Word For The Day: Level Up

Today I don’t present a new word but rather a new application to an old phrase:

Level Up – verb – informal – To pour effort into a personal endeavor with the deliberate and focused intention of improving oneself.  Particularly in reference to that last and most difficult bit of earnest hard work needed to reach a new plateau of achievement.

Unlike most of my “word for the day” posts, I didn’t coin this term.  Nor do I know who did. Being as socially connected as the average rock, I always associated the phrase with D&D players from the Medieval period of twenty sided dice and books written by the Gygax.  In non-geek terms (my readers who live and breathe this stuff can will correct me), a player would perform various feats and thereby earn points.  Accruing lots of points would earn them a level.  Each level made the player significantly more awesome.  This was the whole point.  The phrase sounded something like this: “It would be safer to run away from that six headed zombie dragon but instead I’m gonna’ charge it with my big ass weapon of smiting and see if I can take that sumbitch out.  The rest of you can chicken out but I’m gonna’ level up!”

That was then, this is now, and I don’t even know if twenty sided dice still exist.  However I’ve recently heard a new application of the term.  Now the term comes out when somebody is talking about the hard work they’re putting into their favorite pastime and how they eagerly anticipate the inherent reward of mastering a new skill or completing a difficult task.

Examples:

Gun nuts: “I used to shoot crap ammo from Wal-Mart.  Then I decided to level up and start handloading with super X, mega point, unobtanium alloy, match grade bullets and powder made of ostrich feathers and shark lung.  Now I can shoot the nads off a squirrel at 80 yards.”

Hunters: “Going after elk with a 300 win mag was OK but I got bored.  I decided to level up and stalk Grizzlies with an osage orange bow and homemade arrows.  I’ll miss my left foot but no pain no gain right?”

Fitness fans: “It took months but I worked up to a new level.  I can bench press a Volkswagen!”

Survivalists: “I leveled up when I decided to buy that chaingun.  When I bug out I’m going through the zombie horde instead of around it.”

Homesteaders: “I used to buy seeds from Burpee but I simply had to level up.  Now I grow kumquat from seed that originally came over on the Mayflower.”

See the pattern?  It’s all about achievement.  It comes out in terms that are defined by the participant.  It has nothing to do with what you’re expected to do or what would normally be done by a fellow in your situation.  It’s all about picking your mountain and climbing that sucker.

Folks who define their own standards for their own development and go after them with hammer and tongs are inspiring.  Usually they’re kicking ass because that’s what motivated humans do.  Nothing is certain so failures happen.  Even so it’s not so much a failure as a delay.  There’s a feeling of inevitability to the pursuit, and even if you get your ass handed back to you on a plate you’ve got no regrets.  After all, what are regrets but the empty feeling of having chickened out or merely done a half assed attempt?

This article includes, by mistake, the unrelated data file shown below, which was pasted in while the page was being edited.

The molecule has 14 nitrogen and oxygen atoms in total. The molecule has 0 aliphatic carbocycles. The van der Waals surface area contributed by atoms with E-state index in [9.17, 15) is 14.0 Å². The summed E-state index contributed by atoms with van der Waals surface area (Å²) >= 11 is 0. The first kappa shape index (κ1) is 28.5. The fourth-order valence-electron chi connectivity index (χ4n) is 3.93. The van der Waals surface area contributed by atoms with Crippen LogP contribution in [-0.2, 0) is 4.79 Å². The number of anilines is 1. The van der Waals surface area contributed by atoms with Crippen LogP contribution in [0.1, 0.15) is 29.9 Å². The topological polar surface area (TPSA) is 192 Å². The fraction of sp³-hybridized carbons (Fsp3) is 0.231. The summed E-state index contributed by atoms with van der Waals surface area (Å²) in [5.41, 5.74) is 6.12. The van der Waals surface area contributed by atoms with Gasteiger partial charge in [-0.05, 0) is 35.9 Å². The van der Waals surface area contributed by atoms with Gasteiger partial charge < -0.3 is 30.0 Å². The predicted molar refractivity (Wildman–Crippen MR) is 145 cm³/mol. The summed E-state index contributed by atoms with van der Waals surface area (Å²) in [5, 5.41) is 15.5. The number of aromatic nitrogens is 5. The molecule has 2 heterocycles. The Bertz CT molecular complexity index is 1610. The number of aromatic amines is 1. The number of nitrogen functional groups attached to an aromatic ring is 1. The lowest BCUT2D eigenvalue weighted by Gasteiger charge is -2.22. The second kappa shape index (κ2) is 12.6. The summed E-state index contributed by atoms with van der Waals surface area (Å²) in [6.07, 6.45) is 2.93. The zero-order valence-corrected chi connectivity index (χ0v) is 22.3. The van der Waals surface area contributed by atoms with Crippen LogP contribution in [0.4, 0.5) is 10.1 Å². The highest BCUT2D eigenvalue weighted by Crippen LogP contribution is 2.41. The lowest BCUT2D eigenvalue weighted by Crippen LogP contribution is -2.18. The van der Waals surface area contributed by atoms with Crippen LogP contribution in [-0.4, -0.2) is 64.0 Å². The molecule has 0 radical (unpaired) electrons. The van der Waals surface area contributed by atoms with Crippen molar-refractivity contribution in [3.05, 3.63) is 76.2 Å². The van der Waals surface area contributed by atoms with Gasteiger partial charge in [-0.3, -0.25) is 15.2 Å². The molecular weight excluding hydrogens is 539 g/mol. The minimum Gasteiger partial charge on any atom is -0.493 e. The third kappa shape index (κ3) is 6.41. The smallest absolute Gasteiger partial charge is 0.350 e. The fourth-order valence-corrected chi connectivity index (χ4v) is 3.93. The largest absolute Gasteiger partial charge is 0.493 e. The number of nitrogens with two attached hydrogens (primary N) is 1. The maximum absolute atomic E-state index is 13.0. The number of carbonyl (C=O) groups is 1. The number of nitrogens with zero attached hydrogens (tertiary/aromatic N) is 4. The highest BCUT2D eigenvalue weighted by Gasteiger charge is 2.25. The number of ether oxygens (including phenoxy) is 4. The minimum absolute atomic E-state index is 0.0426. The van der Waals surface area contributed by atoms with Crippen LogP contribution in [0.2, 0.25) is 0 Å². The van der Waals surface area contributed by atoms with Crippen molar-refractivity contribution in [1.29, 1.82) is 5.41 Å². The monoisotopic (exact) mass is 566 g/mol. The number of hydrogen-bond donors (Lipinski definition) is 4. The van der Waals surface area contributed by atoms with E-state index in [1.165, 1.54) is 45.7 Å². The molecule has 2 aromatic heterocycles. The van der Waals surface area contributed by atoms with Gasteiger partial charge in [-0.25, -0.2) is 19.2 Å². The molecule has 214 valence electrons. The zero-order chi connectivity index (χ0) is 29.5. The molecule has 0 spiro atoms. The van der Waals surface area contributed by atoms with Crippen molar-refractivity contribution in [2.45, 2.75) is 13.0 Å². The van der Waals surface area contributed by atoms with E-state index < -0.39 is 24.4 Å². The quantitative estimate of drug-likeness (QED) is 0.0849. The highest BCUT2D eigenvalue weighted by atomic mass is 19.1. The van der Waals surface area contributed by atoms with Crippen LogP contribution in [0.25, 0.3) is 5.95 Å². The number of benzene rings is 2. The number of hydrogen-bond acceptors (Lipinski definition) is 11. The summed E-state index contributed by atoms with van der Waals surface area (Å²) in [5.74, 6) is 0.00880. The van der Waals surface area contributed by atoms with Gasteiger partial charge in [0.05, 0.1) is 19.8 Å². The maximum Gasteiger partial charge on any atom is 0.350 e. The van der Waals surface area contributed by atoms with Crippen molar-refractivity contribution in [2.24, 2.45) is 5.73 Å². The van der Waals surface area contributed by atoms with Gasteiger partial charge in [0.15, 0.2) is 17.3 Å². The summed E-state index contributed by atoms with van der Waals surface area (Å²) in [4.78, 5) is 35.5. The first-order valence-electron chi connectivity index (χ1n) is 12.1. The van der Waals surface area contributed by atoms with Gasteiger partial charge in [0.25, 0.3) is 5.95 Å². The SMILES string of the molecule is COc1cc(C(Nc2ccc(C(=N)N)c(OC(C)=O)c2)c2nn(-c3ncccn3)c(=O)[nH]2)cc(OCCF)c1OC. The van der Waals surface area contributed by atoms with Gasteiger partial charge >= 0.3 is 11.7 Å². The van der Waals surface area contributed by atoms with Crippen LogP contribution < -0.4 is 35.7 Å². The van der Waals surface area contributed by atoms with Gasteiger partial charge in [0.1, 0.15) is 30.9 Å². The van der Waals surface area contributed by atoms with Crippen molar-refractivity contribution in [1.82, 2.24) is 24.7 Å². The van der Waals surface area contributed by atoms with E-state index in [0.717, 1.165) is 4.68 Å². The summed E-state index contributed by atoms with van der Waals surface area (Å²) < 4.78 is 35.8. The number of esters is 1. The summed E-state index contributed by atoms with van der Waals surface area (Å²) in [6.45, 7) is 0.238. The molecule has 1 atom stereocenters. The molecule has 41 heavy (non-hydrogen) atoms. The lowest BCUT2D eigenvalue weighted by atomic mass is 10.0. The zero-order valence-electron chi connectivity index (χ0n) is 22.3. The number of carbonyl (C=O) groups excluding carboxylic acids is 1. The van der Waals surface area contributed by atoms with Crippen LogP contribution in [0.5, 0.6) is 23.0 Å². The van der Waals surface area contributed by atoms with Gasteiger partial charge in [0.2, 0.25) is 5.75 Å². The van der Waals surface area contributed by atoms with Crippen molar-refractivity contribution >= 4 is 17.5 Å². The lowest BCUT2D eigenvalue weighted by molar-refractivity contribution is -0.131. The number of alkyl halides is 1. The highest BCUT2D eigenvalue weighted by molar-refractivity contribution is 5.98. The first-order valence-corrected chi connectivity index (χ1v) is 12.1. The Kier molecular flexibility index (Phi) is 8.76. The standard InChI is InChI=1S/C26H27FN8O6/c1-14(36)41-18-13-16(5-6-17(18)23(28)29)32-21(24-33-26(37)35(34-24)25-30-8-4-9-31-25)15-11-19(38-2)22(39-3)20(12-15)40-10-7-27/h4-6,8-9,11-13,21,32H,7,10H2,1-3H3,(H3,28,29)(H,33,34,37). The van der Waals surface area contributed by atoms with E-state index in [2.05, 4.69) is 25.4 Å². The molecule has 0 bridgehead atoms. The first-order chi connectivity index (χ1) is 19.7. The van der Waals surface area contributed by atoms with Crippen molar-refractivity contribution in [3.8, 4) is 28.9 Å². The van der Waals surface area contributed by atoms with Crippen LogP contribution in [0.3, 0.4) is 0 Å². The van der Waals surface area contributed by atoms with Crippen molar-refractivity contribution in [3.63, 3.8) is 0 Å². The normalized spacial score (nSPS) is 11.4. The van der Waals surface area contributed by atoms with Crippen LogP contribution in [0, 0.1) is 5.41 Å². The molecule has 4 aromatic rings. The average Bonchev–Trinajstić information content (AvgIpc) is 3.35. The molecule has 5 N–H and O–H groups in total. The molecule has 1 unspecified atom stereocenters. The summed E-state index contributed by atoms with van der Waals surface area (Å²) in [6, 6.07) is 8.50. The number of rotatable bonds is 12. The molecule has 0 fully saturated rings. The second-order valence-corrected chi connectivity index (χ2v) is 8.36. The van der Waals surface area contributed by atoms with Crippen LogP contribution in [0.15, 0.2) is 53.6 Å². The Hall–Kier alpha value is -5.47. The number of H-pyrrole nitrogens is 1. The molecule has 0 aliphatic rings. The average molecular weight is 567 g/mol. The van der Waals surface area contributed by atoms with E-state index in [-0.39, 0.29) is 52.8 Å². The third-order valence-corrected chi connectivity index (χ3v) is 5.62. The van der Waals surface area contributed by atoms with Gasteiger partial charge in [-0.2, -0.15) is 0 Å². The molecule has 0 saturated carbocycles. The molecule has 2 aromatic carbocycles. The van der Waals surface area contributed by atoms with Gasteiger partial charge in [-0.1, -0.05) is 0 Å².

The phrase fills me with joy.  Too much victimhood pulses through our society and it threatens to taint us all.  This is the cure!  Whenever someone is trying to “level up” they shine a light in the correct direction of travel.  Further, they’re too damn busy to flounder around feeling sorry for themselves.  They take one person out of the flood of stupid and that’s always a good start.

Another plus is that someone who’s leveling up is deliberately uninterested in bossing you around.  It’s basically a tautology; a person who gets off on controlling others is the exact opposite of one who wants only to improve himself.

I for one have been “leveling up” lately.  At what?  At the moment I’m not gonna’ say.  (My dog advises against putting too much information on the NSA’s cloud my blog.  If you wish, you can assume I’m full of crap.  I’m cool with that.)  What I can say is that “leveling up” feels good.  The mind, body, and soul all react positively when you pick a goal and go for it.

I’m hoping the phrase “level up” will plant its siren song in the ear of the world.  Call me naive but every step up is better than a step down and we need a phrase that encompasses that concept.  If even a few percent of us are out there “leveling up” it’s a hard thing to deny.

I’ve seen other obscure concepts take root.  In 1980, nobody knew who John Galt was.  Now everyone is at least aware what “going Galt” means.  (Well perhaps I speak too broadly, everyone who is interesting knows the phrase; regardless of their reaction to it.  The rest are too busy looking at LOL cats on their iPhones.)  Moreover, it wasn’t an easy concept to explain until “going Galt” transmuted from an obscure book from 1957 into something an off grid survivalist and a hippie organic farmer might both understand.

For the folks who are out there “leveling up”, good luck.

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About Adaptive Curmudgeon

I will neither confirm nor deny that I actually exist.
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